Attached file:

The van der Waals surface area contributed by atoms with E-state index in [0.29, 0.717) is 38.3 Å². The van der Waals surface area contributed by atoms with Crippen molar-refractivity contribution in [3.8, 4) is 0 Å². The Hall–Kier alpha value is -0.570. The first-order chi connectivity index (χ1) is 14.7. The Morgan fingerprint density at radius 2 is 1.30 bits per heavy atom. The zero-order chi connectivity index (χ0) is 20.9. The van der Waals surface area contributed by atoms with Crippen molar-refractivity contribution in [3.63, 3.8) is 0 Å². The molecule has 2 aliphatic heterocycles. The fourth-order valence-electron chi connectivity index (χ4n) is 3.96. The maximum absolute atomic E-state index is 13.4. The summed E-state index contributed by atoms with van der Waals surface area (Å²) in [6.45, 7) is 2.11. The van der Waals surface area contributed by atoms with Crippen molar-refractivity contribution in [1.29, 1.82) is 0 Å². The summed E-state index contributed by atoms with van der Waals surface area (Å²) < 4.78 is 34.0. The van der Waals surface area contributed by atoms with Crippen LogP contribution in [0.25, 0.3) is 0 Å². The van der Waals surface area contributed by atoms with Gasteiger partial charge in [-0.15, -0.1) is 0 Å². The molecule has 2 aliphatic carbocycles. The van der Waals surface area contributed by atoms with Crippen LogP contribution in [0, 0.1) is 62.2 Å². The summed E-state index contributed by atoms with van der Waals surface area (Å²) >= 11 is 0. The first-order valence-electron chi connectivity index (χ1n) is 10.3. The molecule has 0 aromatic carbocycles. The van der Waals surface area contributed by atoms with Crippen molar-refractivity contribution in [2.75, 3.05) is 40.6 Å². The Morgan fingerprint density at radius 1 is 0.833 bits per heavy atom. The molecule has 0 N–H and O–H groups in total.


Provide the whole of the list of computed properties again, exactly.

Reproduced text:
The van der Waals surface area contributed by atoms with E-state index in [0.29, 0.717) is 38.3 Å². The van der Waals surface area contributed by atoms with Crippen molar-refractivity contribution in [3.8, 4) is 0 Å². The Hall–Kier alpha value is -0.570. The first-order chi connectivity index (χ1) is 14.7. The Morgan fingerprint density at radius 2 is 1.30 bits per heavy atom. The zero-order chi connectivity index (χ0) is 20.9. The van der Waals surface area contributed by atoms with Crippen molar-refractivity contribution in [3.63, 3.8) is 0 Å². The molecule has 2 aliphatic heterocycles. The fourth-order valence-electron chi connectivity index (χ4n) is 3.96. The maximum absolute atomic E-state index is 13.4. The summed E-state index contributed by atoms with van der Waals surface area (Å²) in [6.45, 7) is 2.11. The van der Waals surface area contributed by atoms with Crippen molar-refractivity contribution in [1.29, 1.82) is 0 Å². The summed E-state index contributed by atoms with van der Waals surface area (Å²) < 4.78 is 34.0. The van der Waals surface area contributed by atoms with Crippen LogP contribution in [0.25, 0.3) is 0 Å². The van der Waals surface area contributed by atoms with Gasteiger partial charge in [-0.15, -0.1) is 0 Å². The molecule has 2 aliphatic carbocycles. The van der Waals surface area contributed by atoms with Crippen LogP contribution in [0, 0.1) is 62.2 Å². The summed E-state index contributed by atoms with van der Waals surface area (Å²) >= 11 is 0. The first-order valence-electron chi connectivity index (χ1n) is 10.3. The molecule has 0 aromatic carbocycles. The van der Waals surface area contributed by atoms with Crippen molar-refractivity contribution in [2.75, 3.05) is 40.6 Å². The Morgan fingerprint density at radius 1 is 0.833 bits per heavy atom. The molecule has 0 N–H and O–H groups in total.